Confidence Man: The Making of Donald Trump and the Breaking of America by Maggie Haberman:
Seated around one of the gold-adorned tables in the main cabin, Corey Lewandowski told Trump that his tax returns were becoming an issue they needed a plan for. The press secretary, Hope Hicks, pointed out that every other Republican and Democratic candidate had put out their taxes and that the pressure would increase after a strong Super Tuesday performance. Trump reclined in his leather seat, then looked across the aisle at his former rival Chris Christie. “Romney made a huge mistake, releasing his taxes,” Trump observed, referring to the decision of the previous election’s Republican nominee, whose returns showed him paying a lower effective tax rate than many working-class Americans.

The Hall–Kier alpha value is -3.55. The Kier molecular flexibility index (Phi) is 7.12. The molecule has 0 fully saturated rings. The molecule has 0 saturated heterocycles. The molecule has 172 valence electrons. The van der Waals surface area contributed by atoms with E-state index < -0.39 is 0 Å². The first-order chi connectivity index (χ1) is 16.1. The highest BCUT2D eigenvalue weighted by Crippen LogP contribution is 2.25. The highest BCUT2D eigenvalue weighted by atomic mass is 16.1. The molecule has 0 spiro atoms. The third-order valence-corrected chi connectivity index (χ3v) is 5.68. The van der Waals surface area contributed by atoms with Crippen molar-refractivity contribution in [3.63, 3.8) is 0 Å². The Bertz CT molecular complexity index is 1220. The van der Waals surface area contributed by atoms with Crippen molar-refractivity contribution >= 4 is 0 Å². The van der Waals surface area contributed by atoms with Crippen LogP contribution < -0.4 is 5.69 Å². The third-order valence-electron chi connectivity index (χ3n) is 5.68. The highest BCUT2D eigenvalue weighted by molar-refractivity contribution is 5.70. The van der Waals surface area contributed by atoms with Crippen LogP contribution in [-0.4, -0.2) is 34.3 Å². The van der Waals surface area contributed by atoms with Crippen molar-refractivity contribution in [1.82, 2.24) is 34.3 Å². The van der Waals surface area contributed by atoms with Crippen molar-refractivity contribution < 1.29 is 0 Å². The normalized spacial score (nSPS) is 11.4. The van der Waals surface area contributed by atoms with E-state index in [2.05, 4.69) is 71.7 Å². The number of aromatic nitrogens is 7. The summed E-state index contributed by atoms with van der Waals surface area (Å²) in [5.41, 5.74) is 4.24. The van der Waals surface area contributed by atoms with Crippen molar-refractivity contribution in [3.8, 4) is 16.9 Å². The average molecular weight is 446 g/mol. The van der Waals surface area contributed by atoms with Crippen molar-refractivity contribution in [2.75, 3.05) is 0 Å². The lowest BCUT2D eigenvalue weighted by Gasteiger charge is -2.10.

Trump thought for a second about how to “get myself out of this,” as he said. He leaned back, before snapping up to a sudden thought. “Well, you know, my taxes are under audit, I always get audited,” Trump said. Christie looked puzzled. “So what I mean is, well I could just say, ‘I’ll release them when I’m no longer under audit,’ ” Trump said. “ ’Cause I’ll never not be under audit.” There was no legal prohibition keeping Trump from putting them out, even if they were under audit, Christie pointed out. “But my lawyers,” Trump said. “I’m sure my lawyers and my counsel will tell me not to.” He told his bodyguard, Keith Schiller, to reach out to his assistant, Rhona Graff, once they landed. Almost immediately, he began citing the claim that he couldn’t possibly release his under-audit taxes.
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